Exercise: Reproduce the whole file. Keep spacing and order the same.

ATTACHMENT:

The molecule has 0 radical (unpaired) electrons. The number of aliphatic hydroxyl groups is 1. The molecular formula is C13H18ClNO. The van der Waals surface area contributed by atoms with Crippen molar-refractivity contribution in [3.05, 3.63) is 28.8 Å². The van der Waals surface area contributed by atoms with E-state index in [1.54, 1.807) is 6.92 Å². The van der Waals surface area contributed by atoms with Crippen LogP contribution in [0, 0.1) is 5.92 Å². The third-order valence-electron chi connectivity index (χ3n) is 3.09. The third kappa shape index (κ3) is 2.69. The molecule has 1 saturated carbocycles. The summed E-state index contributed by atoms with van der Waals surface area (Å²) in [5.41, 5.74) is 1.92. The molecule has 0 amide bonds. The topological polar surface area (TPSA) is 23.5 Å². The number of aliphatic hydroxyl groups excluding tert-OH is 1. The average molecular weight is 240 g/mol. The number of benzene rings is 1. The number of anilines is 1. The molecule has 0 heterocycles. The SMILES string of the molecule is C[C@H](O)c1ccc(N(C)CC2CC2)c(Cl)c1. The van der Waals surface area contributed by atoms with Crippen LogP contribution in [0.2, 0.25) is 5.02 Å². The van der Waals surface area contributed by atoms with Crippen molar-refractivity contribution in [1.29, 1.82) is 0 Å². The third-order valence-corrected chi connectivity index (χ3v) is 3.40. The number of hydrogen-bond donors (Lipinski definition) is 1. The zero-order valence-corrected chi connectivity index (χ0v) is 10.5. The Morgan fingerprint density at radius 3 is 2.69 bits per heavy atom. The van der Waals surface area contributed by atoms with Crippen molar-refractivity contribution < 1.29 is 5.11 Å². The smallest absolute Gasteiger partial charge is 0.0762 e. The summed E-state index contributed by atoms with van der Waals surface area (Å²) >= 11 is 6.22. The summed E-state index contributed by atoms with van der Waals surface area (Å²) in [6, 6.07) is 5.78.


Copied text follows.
The molecule has 0 radical (unpaired) electrons. The number of aliphatic hydroxyl groups is 1. The molecular formula is C13H18ClNO. The van der Waals surface area contributed by atoms with Crippen molar-refractivity contribution in [3.05, 3.63) is 28.8 Å². The van der Waals surface area contributed by atoms with E-state index in [1.54, 1.807) is 6.92 Å². The van der Waals surface area contributed by atoms with Crippen LogP contribution in [0, 0.1) is 5.92 Å². The third-order valence-electron chi connectivity index (χ3n) is 3.09. The third kappa shape index (κ3) is 2.69. The molecule has 1 saturated carbocycles. The summed E-state index contributed by atoms with van der Waals surface area (Å²) in [5.41, 5.74) is 1.92. The molecule has 0 amide bonds. The topological polar surface area (TPSA) is 23.5 Å². The number of aliphatic hydroxyl groups excluding tert-OH is 1. The average molecular weight is 240 g/mol. The number of benzene rings is 1. The number of anilines is 1. The molecule has 0 heterocycles. The SMILES string of the molecule is C[C@H](O)c1ccc(N(C)CC2CC2)c(Cl)c1. The van der Waals surface area contributed by atoms with Crippen LogP contribution in [0.2, 0.25) is 5.02 Å². The van der Waals surface area contributed by atoms with Crippen molar-refractivity contribution in [1.29, 1.82) is 0 Å². The third-order valence-corrected chi connectivity index (χ3v) is 3.40. The number of hydrogen-bond donors (Lipinski definition) is 1. The zero-order valence-corrected chi connectivity index (χ0v) is 10.5. The Morgan fingerprint density at radius 3 is 2.69 bits per heavy atom. The van der Waals surface area contributed by atoms with Crippen molar-refractivity contribution < 1.29 is 5.11 Å². The smallest absolute Gasteiger partial charge is 0.0762 e. The summed E-state index contributed by atoms with van der Waals surface area (Å²) >= 11 is 6.22. The summed E-state index contributed by atoms with van der Waals surface area (Å²) in [6, 6.07) is 5.78.